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Rand Paul to vote against Trump's national emergency declaration

Sen. Rand PaulRandal (Rand) Howard PaulSenate confirms Biden's intel chief, giving him first Cabinet official McConnell faces conservative backlash over Trump criticism McConnell about to school Trump on political power for the last time MORE (R-Ky.) said that he will oppose President TrumpDonald TrumpClinton, Bush, Obama reflect on peaceful transition of power on Biden's Inauguration Day Arizona Republican's brothers say he is 'at least partially to blame' for Capitol violence Biden reverses Trump's freeze on .4 billion in funds MORE's national emergency declaration to fund a wall along the southern border, as the Senate prepares to vote on a resolution to block it.

Paul, speaking at the Southern Kentucky Lincoln Day Dinner late Saturday, said that he couldn't "vote to give extra-constitutional powers to the president."

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“I can’t vote to give the president the power to spend money that hasn’t been appropriated by Congress. We may want more money for border security, but Congress didn’t authorize it. If we take away those checks and balances, it’s a dangerous thing," he said, according to the Bowling Green Daily News.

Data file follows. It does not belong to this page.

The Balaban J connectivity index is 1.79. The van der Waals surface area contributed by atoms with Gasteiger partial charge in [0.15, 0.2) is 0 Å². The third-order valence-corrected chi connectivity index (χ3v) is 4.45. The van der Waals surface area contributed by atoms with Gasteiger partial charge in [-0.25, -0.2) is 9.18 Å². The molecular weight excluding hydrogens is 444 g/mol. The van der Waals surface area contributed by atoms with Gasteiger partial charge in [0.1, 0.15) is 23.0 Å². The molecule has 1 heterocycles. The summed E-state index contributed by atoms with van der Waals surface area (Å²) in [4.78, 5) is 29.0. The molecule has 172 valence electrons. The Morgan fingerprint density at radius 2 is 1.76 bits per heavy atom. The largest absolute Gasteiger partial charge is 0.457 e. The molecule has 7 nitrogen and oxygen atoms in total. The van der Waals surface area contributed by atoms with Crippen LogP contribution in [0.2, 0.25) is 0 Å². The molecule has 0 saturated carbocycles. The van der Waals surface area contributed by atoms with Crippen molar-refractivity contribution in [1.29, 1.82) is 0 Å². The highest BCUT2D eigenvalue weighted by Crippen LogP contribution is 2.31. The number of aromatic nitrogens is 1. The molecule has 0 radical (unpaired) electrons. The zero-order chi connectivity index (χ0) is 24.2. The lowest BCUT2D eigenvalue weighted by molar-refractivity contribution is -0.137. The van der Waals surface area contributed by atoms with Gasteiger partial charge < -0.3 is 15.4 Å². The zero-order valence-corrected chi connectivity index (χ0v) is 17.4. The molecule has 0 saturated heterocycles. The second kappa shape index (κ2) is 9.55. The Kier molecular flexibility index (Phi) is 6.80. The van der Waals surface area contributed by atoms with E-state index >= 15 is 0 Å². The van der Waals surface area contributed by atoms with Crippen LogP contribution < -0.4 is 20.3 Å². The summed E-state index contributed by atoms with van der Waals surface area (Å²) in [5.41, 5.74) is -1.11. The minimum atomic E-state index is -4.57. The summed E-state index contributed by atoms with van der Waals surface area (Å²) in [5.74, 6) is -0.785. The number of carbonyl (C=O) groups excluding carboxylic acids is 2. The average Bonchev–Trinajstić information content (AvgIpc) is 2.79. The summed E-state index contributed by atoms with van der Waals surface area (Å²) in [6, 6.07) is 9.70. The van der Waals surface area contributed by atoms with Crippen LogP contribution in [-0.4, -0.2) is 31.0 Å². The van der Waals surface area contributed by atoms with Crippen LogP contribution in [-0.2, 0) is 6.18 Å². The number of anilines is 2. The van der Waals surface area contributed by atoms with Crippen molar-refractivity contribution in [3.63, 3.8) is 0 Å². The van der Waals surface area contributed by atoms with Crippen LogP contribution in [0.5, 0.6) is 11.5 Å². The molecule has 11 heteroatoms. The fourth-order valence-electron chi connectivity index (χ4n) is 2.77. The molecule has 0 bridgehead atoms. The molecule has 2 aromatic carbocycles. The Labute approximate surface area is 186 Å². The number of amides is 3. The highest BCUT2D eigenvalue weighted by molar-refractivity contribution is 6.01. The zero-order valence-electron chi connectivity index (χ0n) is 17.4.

Paul's stance makes him the crucial fourth Republican senator to support the resolution, marking a setback for the administration that would force Trump to use the first veto of his presidency.

 

He elaborated in a Fox News op-ed, published on Sunday evening, that he would vote for the resolution of disapproval when it gets a vote in the Senate.

"Every single Republican I know decried President Obama’s use of executive power to legislate. We were right then. But the only way to be an honest officeholder is to stand up for the same principles no matter who is in power," he added.

Paul added that Trump's decision to declare a national emergency to get funding beyond the $1.375 billion approved in a recent government funding bill "is clearly in opposition to the will of Congress." He added that if Trump was unsatisfied with the amount provided by lawmakers "his only constitutional recourse" would have been to veto the bill.

"I think the president’s own picks to the Supreme Court may rebuke him on this. Regardless, I must vote how my principles dictate. ... I think he’s wrong, not on policy, but in seeking to expand the powers of the presidency beyond their constitutional limits," Paul wrote.

The Senate is expected to vote on a resolution blocking Trump's emergency declaration before leaving town for a weeklong recess set to begin on March 15.

Supporters of the resolution left Washington last Thursday on the brink of having enough votes to block the declaration and force a Trump veto. With all 47 senators who caucus with Democrats expected to support the resolution, they need to flip four Republicans to clinch the 51 votes needed in the Senate.